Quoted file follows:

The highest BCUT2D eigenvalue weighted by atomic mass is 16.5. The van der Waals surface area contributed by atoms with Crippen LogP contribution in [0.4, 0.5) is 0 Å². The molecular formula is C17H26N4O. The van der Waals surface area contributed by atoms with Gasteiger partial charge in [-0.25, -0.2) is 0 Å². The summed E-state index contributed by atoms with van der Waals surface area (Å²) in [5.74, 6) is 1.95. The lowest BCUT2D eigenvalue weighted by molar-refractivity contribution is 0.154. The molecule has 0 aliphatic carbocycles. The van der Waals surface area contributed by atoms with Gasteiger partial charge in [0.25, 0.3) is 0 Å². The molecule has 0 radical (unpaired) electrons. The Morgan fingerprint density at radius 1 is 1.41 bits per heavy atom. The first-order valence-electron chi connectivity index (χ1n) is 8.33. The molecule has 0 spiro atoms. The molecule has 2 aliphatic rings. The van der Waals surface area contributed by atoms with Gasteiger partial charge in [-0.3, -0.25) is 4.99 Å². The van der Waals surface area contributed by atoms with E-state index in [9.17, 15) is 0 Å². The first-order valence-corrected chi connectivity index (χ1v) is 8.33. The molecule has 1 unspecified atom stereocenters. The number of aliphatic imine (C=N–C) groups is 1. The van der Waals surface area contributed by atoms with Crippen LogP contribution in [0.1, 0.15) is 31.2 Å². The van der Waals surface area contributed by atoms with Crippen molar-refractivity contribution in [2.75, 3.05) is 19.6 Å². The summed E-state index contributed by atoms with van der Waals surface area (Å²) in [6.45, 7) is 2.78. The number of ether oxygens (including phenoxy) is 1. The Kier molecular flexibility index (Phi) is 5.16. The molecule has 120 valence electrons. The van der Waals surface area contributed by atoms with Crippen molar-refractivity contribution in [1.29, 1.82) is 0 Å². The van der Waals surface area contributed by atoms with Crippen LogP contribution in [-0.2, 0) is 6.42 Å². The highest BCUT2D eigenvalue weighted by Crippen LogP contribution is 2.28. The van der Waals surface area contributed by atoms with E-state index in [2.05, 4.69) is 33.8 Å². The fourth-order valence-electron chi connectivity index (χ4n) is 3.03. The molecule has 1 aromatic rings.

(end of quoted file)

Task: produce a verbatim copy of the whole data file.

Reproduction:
The highest BCUT2D eigenvalue weighted by atomic mass is 16.5. The van der Waals surface area contributed by atoms with Crippen LogP contribution in [0.4, 0.5) is 0 Å². The molecular formula is C17H26N4O. The van der Waals surface area contributed by atoms with Gasteiger partial charge in [-0.25, -0.2) is 0 Å². The summed E-state index contributed by atoms with van der Waals surface area (Å²) in [5.74, 6) is 1.95. The lowest BCUT2D eigenvalue weighted by molar-refractivity contribution is 0.154. The molecule has 0 aliphatic carbocycles. The van der Waals surface area contributed by atoms with Gasteiger partial charge in [0.25, 0.3) is 0 Å². The molecule has 0 radical (unpaired) electrons. The Morgan fingerprint density at radius 1 is 1.41 bits per heavy atom. The first-order valence-electron chi connectivity index (χ1n) is 8.33. The molecule has 0 spiro atoms. The molecule has 2 aliphatic rings. The van der Waals surface area contributed by atoms with Gasteiger partial charge in [-0.3, -0.25) is 4.99 Å². The van der Waals surface area contributed by atoms with E-state index in [9.17, 15) is 0 Å². The first-order valence-corrected chi connectivity index (χ1v) is 8.33. The molecule has 1 unspecified atom stereocenters. The number of aliphatic imine (C=N–C) groups is 1. The van der Waals surface area contributed by atoms with Crippen LogP contribution in [0.1, 0.15) is 31.2 Å². The van der Waals surface area contributed by atoms with Crippen molar-refractivity contribution in [2.75, 3.05) is 19.6 Å². The summed E-state index contributed by atoms with van der Waals surface area (Å²) in [6.45, 7) is 2.78. The number of ether oxygens (including phenoxy) is 1. The Kier molecular flexibility index (Phi) is 5.16. The molecule has 120 valence electrons. The van der Waals surface area contributed by atoms with Crippen molar-refractivity contribution in [1.29, 1.82) is 0 Å². The van der Waals surface area contributed by atoms with Crippen LogP contribution in [-0.2, 0) is 6.42 Å². The highest BCUT2D eigenvalue weighted by Crippen LogP contribution is 2.28. The van der Waals surface area contributed by atoms with E-state index in [2.05, 4.69) is 33.8 Å². The fourth-order valence-electron chi connectivity index (χ4n) is 3.03. The molecule has 1 aromatic rings.